The stimulating effect of patents
Nokia, Qualcomm in patent tussle describes the battles being waged between Qualcomm and Nokia over cell phone-related patents. IP proponents claim that the patent system "stimulates innovation". IBut it's pretty apparent that what is being stimulated is legal battles.
"The companies have been disputing royalty payments since a 2001 agreement expired this year." "Qualcomm sued Nokia in a Wisconsin court on April 2. With its new action in the same court, Nokia said it does not believe its products infringe Qualcomm's patents, and it filed counter assertions claiming six Nokia patents were touched by Qualcomm chipsets. The company is seeking damages and an injunction against those chipsets."
"Over the past 19 months Qualcomm has filed 11 patent litigation cases against Nokia seeking damages and injunctions," said Rick Simonson, Nokia's chief financial officer. "Nokia has now filed its first counter action to address Qualcomm's unauthorized use of Nokia technology."
"This is part of a broader skirmish that dates to October 2005, when Nokia and five other companies complained to the European Union about Qualcomm's business practices."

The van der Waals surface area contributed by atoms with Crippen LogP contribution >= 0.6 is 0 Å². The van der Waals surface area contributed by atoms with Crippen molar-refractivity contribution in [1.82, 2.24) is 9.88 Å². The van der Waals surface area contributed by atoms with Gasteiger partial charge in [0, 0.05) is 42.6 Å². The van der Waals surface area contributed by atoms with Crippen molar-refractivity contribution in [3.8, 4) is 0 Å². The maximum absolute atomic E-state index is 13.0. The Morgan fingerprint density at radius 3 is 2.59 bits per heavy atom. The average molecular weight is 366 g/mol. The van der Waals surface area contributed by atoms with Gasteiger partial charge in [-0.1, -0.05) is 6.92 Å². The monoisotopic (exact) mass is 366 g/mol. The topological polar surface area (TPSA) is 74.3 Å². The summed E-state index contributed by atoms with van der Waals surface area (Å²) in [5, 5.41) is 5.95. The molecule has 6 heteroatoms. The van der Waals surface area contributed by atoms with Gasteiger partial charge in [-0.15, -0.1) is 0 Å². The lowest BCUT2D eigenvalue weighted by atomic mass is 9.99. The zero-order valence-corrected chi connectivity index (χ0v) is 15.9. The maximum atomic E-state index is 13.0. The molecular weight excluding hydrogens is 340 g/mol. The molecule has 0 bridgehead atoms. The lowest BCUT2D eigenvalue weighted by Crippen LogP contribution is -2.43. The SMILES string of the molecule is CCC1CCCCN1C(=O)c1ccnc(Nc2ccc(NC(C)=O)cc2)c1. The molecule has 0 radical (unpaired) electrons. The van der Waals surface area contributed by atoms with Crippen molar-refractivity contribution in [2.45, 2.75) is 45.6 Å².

"Qualcomm, the world's No. 2 chipmaker for mobile phones, wants to renew terms of the 2001 licensing pact; Nokia wants to reduce its payments to Qualcomm."
"Last year, in a lawsuit filed in Delaware, Nokia said Qualcomm fails to adhere to global licensing rules and asked that Qualcomm be prevented from seeking redress in other legal complaints against Nokia."
"Qualcomm has also accused Nokia of patent infringement in federal court in San Diego, before the U.S. International Trade Commission as well as in courts in the United Kingdom, France, Germany and Italy."
Such a productive use of these companies' resources!